The beginning of 2023 brought significant changes to excise tax rules for California retailers. While many are trying to adapt, some are still struggling to calculate their excise tax correctly, putting them at risk of incurring heavy penalties. In this article, we’ll examine the changes to the excise tax rules that took effect on January 1, 2023, and discuss the common mistakes retailers are making, as well as how to avoid them.
New Excise Tax Rules for Retailers
Prior to January 1, 2023, retailers would pay distributors at 27% of the wholesale cost as excise tax. Distributors were responsible for remitting these taxes to the California Department of Tax and Fee Administration (CDTFA). However, the rules changed in 2023, shifting the responsibility of paying the excise tax from distributors to retailers. Now, retailers charge their customers a 15% excise tax and are responsible for remitting it to the CDTFA themselves.
The importance of accurate excise tax calculation cannot be overstated, as the penalty for underpayment is a staggering 50%. Therefore, it is crucial for retailers to understand the new rules and California excise tax calculations
Common Mistakes Retailers Are Making
1. Not accounting for purchases made in 2022 but sold in 2023
One of the primary issues retailers are encountering is the failure to account for purchases made in 2022 that were sold in 2023. Under the previous excise tax rules, retailers had already paid excise taxes to their distributors for these products in 2022. As a result, they need to ensure that they don’t double pay the excise tax on these items under the new rules.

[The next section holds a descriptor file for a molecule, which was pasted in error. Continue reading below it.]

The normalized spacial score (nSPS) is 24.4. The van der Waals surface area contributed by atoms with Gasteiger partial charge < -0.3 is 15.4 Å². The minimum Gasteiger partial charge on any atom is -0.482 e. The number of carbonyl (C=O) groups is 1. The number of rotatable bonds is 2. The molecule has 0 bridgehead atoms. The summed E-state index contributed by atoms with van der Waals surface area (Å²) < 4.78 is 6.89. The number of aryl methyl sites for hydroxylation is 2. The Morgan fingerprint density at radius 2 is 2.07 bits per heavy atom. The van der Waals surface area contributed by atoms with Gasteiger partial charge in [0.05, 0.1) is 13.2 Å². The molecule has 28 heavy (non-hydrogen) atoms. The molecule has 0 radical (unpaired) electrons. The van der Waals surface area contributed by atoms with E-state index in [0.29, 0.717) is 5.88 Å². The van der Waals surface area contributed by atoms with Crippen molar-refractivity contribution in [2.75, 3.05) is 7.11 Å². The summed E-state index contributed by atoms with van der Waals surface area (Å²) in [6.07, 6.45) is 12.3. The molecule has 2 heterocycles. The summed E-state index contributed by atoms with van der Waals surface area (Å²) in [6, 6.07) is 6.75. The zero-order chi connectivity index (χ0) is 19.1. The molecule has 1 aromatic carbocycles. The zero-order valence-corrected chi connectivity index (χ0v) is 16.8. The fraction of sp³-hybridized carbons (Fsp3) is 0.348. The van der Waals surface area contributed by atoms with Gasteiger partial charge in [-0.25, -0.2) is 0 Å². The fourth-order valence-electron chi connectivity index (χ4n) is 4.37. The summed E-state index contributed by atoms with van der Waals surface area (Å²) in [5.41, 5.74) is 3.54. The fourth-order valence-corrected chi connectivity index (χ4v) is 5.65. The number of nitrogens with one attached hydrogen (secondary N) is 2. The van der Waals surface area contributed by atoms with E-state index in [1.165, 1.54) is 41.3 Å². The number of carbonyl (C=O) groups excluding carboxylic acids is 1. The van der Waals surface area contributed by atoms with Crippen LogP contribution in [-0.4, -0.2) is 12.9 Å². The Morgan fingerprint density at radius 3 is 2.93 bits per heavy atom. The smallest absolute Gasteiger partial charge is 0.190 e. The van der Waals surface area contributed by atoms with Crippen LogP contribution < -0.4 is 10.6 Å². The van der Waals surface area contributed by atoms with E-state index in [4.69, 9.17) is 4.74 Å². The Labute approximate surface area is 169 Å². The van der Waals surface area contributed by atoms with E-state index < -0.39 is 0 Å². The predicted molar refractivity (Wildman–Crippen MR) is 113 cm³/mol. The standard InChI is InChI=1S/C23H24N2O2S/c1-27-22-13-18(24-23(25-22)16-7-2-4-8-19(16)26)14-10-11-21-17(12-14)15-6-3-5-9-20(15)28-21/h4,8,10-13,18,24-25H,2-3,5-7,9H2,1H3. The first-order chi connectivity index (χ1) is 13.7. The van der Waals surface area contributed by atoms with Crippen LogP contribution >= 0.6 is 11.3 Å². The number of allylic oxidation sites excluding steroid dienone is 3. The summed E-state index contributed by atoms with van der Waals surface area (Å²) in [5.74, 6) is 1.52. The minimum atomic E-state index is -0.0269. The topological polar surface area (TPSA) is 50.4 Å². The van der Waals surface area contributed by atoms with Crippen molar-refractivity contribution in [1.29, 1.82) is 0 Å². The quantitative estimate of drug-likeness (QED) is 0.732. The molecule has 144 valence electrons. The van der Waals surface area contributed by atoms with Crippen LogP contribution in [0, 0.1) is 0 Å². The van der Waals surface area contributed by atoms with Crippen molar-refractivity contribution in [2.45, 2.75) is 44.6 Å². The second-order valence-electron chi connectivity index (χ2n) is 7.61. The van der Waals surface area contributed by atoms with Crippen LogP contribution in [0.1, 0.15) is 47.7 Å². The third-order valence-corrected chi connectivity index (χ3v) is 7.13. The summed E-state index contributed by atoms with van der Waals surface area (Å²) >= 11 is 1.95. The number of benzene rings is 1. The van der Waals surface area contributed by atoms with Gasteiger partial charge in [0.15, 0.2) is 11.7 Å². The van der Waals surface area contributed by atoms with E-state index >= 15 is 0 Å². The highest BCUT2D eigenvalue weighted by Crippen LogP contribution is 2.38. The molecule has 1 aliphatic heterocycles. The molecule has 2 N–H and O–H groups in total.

Retailers can claim a deduction for the excise taxes paid on these products in 2022 by reporting them in the appropriate box on their tax return. This will help avoid double taxation and ensure that the retailer only pays the excise tax once.
2. Incorrectly calculating excise tax based on net sales
Another common mistake that retailers are making in their California excise tax calculations is using net sales as the taxable base when calculating their excise tax in their Point of Sale (POS) system. However, the correct taxable base should be net sales plus local tax.
Using net sales as the taxable base results in a significant underpayment of excise taxes, which can lead to hefty penalties. To avoid this issue, retailers need to ensure that their POS system is set up to calculate the excise tax based on net sales plus local tax.
Examples of Underpayment
Let’s consider an example to demonstrate the impact of incorrect excise tax calculation:
A business has sales of $4,000,000 and a local LA tax rate of 10%. The correct taxable base should be $4,400,000 (sales + 10% local tax). Using this base, the excise tax would be $660,000 (15% of $4,400,000). However, if the business calculates its base using sales alone they would only pay an excise tax of $600,000 (15% of $4,000,000). This results in an underpayment of $60,000 and an underpayment fee of $30,000!
Need Help with Excise Taxes?
GreenGrowth CPAs helps our clients navigate these and other regulation changes everyday. Contact us to learn more about how we can help you calculate and file your taxes with ease. We have several financial programs to assist companies and individuals with their fiscal responsibilities, including tax planning and compliance, accounting & finance support, audit preparation, tax controversy support, and much more.